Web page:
Tobacco Industry Pumps Money Into Idaho Races Industry Donates More Than $110,000 To Idaho Politicians
Idaho may not look like tobacco country, but the tobacco industry has pumped more than $110,000 into Idaho political campaigns in the last three years.
And the industry pays four lobbyists to promote its interests in the state Legislature.
“It’s a legitimate product, it’s a product that is sold and from which the state derives one heck of a lot of money,” said Bill Roden, lobbyist for the Tobacco Institute in Boise. “To that extent, it is like any other business that is regulated. … and the industry certainly should be able to present its views to government and to government officials.”
A close look at the industry’s Idaho contributions shows it spreads money among many legislators, so it’s well-prepared when tobacco-related legislation comes up in Boise.
This year, when a major tobacco bill was debated, more than a third of Idaho’s lawmakers had received contributions, including the chairman of the committee hearing the bill, eight committee members, and key members of leadership in both parties.
“The resources they have are just staggering,” said Selina Carver-Shaw of the American Cancer Society’s Idaho division. Her group helped kill this year’s bill, which would have prevented communities from passing smoking restrictions any stricter than state law. The industry has pushed such legislation successfully in 28 states.
Carver-Shaw said the industry is adept at finding representatives who are well-connected former insiders. Three of the four Idaho lobbyists are former state legislators. Roden, who served four terms in the state Senate in the 1960s and has represented the Tobacco Institute since 1973, is among Boise’s most-respected longtime lobbyists.
“Yeah, I’ve been around a long time, but I don’t think that makes any difference at all in how the Legislature views these issues,” Roden said. “If it did, they would’ve passed my bill this year.”
In the last three years, tobacco interests gave $33,000 to Idaho congressional candidates, and spent $77,681.50 on state races, including contributions to political parties and candidates for the Legislature, governor and attorney general.
Tobacco is like any other industry, said Maura Ellis, senior director of public relations for R.J. Reynolds Tobacco Co. “Like most other major employers, we’ve got business in all 50 states and issues arise from time to time.”
Darienne Dennis, director of communications for Philip Morris Cos., one of the biggest givers, said, “We support people who share similar views to us.” Dennis spoke by phone from the Republican National Convention last week, of which Philip Morris was a major sponsor. The company also will sponsor this week’s Democratic convention, through its Kraft Foods division.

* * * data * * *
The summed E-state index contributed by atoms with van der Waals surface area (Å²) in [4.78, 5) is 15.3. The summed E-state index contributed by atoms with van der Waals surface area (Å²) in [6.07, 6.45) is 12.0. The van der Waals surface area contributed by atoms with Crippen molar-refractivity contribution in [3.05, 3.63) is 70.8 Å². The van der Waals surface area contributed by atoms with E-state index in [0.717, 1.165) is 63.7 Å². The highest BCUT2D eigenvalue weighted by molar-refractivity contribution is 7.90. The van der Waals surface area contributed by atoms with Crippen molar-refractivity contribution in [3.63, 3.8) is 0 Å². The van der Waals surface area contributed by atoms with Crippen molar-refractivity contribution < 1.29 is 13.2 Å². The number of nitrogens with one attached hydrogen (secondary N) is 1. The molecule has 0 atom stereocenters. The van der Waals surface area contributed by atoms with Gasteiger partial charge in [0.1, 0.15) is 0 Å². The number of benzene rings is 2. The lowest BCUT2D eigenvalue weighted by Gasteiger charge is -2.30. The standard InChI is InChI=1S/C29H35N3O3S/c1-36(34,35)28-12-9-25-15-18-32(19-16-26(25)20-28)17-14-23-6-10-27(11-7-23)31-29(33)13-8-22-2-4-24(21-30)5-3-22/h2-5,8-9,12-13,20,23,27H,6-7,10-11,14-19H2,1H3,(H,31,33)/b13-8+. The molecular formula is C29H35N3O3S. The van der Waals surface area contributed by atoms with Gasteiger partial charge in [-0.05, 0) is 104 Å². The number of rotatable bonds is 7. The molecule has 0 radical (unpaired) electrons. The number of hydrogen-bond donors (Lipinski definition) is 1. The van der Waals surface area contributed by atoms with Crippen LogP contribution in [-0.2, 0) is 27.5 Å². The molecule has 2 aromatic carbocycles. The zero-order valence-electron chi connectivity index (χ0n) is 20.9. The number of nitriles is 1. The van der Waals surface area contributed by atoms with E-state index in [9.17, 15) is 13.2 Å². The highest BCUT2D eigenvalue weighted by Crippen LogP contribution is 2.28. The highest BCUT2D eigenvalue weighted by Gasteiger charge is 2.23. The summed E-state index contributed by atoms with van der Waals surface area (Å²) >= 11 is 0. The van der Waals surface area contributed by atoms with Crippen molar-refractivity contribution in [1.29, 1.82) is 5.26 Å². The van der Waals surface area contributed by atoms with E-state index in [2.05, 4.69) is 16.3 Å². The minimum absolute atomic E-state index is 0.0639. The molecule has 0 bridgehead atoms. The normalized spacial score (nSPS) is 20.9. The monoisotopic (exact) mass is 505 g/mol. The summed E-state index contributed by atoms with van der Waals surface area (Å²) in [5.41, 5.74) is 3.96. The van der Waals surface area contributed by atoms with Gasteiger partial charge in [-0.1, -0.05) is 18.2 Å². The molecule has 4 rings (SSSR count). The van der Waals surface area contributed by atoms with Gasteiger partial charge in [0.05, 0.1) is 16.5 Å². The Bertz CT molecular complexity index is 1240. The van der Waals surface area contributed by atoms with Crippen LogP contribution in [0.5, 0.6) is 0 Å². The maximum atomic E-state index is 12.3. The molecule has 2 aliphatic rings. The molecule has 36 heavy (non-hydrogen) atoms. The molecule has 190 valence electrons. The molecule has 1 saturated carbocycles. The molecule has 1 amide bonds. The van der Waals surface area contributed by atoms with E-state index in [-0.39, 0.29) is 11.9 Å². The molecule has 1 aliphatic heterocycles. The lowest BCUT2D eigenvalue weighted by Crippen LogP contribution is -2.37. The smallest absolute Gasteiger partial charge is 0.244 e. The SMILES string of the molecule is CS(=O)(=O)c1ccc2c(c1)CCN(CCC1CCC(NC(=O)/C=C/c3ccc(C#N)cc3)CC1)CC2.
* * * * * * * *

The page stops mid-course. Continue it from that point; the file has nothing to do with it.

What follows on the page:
Tobacco isn’t among the top 10 campaign contributors nationwide, according to the Federal Elections Commission. The top givers in the nation are the trial lawyers’ association and, surprisingly, United Parcel Service.
The Cancer Society’s Carver-Shaw draws a distinction. “UPS doesn’t kill people,” she said.
“I guess the issue is that they’re putting out a product that is addictive and it’s dangerous, and so that’s the issue that we take with it. ” The four tobacco lobbyists in Boise represent R.J. Reynolds, Philip Morris and the Smokeless Tobacco Council, in addition to the Tobacco Institute.
Despite the ubiquitous tobacco lobby, Idaho passed a “Clean Indoor Air Act” in 1985 that required nonsmoking areas in public places like arenas and large restaurants. Bill Smith, who headed the American Lung Association’s Idaho office for 14 years, said, “Everyone said it would never happen in Idaho. It took us five years.”
Since then, repeated efforts to win similar restrictions for workplaces have been rebuffed.
Tobacco contributions appear to target lawmakers of influence, about a sixth of them Democrats. Some are committee chairmen. Only rarely has the industry picked a candidate who didn’t win election.
“It’s just an issue of looking at the individual candidates,” Ellis said. “Sometimes they’re Democrats, sometimes they’re Republicans.”
Dennis, of Philip Morris, said, “As a rule, we are nonpartisan and issues-oriented.” Top issues for tobacco interests are taxation and efforts to limit advertising, she said.
Roden said he doesn’t expect votes in exchange for contributions. Instead, he tries to direct money toward candidates who are open-minded and will listen to his arguments, with the hope that the contributions will help them get elected.
“I can’t believe that a $200 contribution is going to change someone’s vote,” he said.
Ellis said R.J. Reynolds hopes for access to legislators as a result of its campaign contributions. If her company is interested in an issue and approaches a lawmaker it supported, she said, “One would hope … that he or she will at least hear you out.”